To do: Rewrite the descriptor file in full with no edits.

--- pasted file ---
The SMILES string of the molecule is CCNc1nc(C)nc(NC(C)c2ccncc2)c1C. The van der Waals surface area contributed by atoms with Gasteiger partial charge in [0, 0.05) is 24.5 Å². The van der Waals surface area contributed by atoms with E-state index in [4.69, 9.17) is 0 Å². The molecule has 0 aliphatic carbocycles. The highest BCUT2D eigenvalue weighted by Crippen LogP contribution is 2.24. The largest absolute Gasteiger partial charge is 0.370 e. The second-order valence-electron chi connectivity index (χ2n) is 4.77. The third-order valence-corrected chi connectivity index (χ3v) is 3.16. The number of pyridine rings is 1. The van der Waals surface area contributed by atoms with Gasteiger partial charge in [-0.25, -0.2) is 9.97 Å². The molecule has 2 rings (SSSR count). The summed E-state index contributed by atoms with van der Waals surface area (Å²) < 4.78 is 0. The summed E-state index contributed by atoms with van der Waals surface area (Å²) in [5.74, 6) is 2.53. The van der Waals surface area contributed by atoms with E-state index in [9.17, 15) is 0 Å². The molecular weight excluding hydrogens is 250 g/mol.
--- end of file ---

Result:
The SMILES string of the molecule is CCNc1nc(C)nc(NC(C)c2ccncc2)c1C. The van der Waals surface area contributed by atoms with Gasteiger partial charge in [0, 0.05) is 24.5 Å². The van der Waals surface area contributed by atoms with E-state index in [4.69, 9.17) is 0 Å². The molecule has 0 aliphatic carbocycles. The highest BCUT2D eigenvalue weighted by Crippen LogP contribution is 2.24. The largest absolute Gasteiger partial charge is 0.370 e. The second-order valence-electron chi connectivity index (χ2n) is 4.77. The third-order valence-corrected chi connectivity index (χ3v) is 3.16. The number of pyridine rings is 1. The van der Waals surface area contributed by atoms with Gasteiger partial charge in [-0.25, -0.2) is 9.97 Å². The molecule has 2 rings (SSSR count). The summed E-state index contributed by atoms with van der Waals surface area (Å²) < 4.78 is 0. The summed E-state index contributed by atoms with van der Waals surface area (Å²) in [5.74, 6) is 2.53. The van der Waals surface area contributed by atoms with E-state index in [9.17, 15) is 0 Å². The molecular weight excluding hydrogens is 250 g/mol.